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The Enchanted Typewriter

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It is a strange fact, for which I do not expect ever satisfactorily to account, and which will receive little credence even among those who know that I am not given to romancing—it is a strange fact, I say, that the substance of the following pages has evolved itself during a period of six months, more or less, between the hours of midnight and four o'clock in the morning, proceeding directly from a type-writing machine standing in the corner of my library, manipulated by unseen hands. The machine is not of recent make. It is, in fact, a relic of the early seventies, which I discovered one morning when, suffering from a slight attack of the grip, I had remained at home and devoted my time to pottering about in the attic, unearthing old books, bringing to the light long-forgotten correspondences, my boyhood collections of "stuff," and other memory-inducing things. Whence the machine came originally I do not recall. My impression is that it belonged to a stenographer once in the employ of my father, who used frequently to come to our house to take down dictations. However this may be, the machine had lain hidden by dust and the flotsam and jetsam of the house for twenty years, when, as I have said, I came upon it unexpectedly. Old man as I am—I shall soon be thirty—the fascination of a machine has lost none of its potency. I am as pleased to-day watching the wheels of my watch "go round" as ever I was, and to "monkey" with a type-writing apparatus has always brought great joy into my heart—though for composing give me the pen. Perhaps I should apologize for the use here of the verb monkey, which savors of what a friend of mine calls the "English slanguage," to differentiate it from what he also calls the "Andrew Language." But I shall not do so, because, to whatever branch of our tongue the word may belong, it is exactly descriptive, and descriptive as no other word can be, of what a boy does with things that click and "go," and is therefore not at all out of place in a tale which I trust will be regarded as a polite one.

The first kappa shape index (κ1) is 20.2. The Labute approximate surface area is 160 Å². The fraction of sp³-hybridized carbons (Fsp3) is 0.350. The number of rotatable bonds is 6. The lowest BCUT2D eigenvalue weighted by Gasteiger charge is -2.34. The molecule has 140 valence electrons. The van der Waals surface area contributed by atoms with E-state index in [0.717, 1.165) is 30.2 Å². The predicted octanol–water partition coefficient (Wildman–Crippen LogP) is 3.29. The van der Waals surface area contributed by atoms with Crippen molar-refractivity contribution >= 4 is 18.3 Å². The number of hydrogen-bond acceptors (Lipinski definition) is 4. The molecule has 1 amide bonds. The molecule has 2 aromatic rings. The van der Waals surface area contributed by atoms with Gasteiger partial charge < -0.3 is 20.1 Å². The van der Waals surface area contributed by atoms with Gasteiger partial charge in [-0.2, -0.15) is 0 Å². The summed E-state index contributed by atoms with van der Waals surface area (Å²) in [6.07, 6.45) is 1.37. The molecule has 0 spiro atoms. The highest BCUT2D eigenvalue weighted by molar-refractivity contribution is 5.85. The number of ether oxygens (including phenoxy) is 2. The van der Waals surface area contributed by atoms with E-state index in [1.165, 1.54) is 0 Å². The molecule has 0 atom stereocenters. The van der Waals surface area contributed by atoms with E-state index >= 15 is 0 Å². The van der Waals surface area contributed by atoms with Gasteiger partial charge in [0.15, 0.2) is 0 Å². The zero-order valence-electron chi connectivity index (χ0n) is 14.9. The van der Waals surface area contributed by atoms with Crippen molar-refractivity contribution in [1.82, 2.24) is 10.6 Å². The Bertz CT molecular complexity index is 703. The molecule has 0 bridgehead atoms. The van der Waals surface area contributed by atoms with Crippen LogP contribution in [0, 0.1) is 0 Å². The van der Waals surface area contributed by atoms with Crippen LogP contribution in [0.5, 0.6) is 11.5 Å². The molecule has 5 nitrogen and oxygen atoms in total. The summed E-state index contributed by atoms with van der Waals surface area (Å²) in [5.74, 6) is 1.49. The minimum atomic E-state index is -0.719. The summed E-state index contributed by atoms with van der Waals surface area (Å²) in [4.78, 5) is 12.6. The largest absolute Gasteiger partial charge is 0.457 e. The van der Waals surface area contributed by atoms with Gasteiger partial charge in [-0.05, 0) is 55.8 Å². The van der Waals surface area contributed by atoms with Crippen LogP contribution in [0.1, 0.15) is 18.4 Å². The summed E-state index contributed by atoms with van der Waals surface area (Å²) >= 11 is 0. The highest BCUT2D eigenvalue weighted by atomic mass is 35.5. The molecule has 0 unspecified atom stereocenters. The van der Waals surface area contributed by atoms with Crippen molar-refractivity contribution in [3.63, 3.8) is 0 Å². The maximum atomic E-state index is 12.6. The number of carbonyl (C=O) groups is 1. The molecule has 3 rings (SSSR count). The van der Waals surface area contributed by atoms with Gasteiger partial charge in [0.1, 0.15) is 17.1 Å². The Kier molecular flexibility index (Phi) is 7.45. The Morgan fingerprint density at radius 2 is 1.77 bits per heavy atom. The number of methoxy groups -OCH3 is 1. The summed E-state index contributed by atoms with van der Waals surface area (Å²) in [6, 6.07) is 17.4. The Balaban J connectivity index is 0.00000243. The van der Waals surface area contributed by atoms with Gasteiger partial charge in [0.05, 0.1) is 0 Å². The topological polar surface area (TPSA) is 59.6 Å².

The discovery of the machine put an end to my attic potterings. I cared little for finding old bill-files and collections of Atlantic cable-ends when, with a whole morning, a type-writing machine, and a screw-driver before me I could penetrate the mysteries of that useful mechanism. I shall not endeavor to describe the delightful sensations of that hour of screwing and unscrewing; they surpass the powers of my pen. Suffice it to say that I took the whole apparatus apart, cleaned it well, oiled every joint, and then put it together again. I do not suppose a seven-year-old boy could have derived more satisfaction from taking a piano to pieces. It was exhilarating, and I resolved that as a reward for the pleasure it had given me the machine should have a brand-new ribbon and as much ink as it could consume. And that, in brief, is how it came to be that this machine of antiquated pattern was added to the library bric-a-brac. To say the truth, it was of no more practical use than Barye's dancing bear, a plaster cast of which adorns my mantel-shelf, so that when I classify it with the bric-a-brac I do so advisedly....